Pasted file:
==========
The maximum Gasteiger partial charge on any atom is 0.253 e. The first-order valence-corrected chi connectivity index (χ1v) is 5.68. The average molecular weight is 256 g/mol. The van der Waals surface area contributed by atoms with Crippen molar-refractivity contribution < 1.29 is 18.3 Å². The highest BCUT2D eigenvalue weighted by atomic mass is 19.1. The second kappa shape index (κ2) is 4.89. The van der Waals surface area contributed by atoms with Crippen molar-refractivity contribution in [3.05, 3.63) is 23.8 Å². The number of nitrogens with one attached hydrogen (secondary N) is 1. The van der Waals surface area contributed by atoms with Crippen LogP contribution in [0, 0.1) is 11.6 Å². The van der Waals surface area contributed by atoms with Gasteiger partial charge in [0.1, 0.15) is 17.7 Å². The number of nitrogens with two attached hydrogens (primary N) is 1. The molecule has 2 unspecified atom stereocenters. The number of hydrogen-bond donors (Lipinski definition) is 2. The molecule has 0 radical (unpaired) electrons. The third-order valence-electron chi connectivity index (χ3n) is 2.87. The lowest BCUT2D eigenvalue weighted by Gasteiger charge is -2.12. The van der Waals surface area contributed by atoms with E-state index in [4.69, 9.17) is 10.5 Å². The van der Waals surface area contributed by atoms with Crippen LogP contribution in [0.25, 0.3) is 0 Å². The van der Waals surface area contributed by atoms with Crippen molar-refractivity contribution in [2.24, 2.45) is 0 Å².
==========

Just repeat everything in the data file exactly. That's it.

The maximum Gasteiger partial charge on any atom is 0.253 e. The first-order valence-corrected chi connectivity index (χ1v) is 5.68. The average molecular weight is 256 g/mol. The van der Waals surface area contributed by atoms with Crippen molar-refractivity contribution < 1.29 is 18.3 Å². The highest BCUT2D eigenvalue weighted by atomic mass is 19.1. The second kappa shape index (κ2) is 4.89. The van der Waals surface area contributed by atoms with Crippen molar-refractivity contribution in [3.05, 3.63) is 23.8 Å². The number of nitrogens with one attached hydrogen (secondary N) is 1. The van der Waals surface area contributed by atoms with Crippen LogP contribution in [0, 0.1) is 11.6 Å². The van der Waals surface area contributed by atoms with Gasteiger partial charge in [0.1, 0.15) is 17.7 Å². The number of nitrogens with two attached hydrogens (primary N) is 1. The molecule has 2 unspecified atom stereocenters. The number of hydrogen-bond donors (Lipinski definition) is 2. The molecule has 0 radical (unpaired) electrons. The third-order valence-electron chi connectivity index (χ3n) is 2.87. The lowest BCUT2D eigenvalue weighted by Gasteiger charge is -2.12. The van der Waals surface area contributed by atoms with E-state index in [4.69, 9.17) is 10.5 Å². The van der Waals surface area contributed by atoms with Crippen LogP contribution in [0.25, 0.3) is 0 Å². The van der Waals surface area contributed by atoms with Crippen molar-refractivity contribution in [2.24, 2.45) is 0 Å².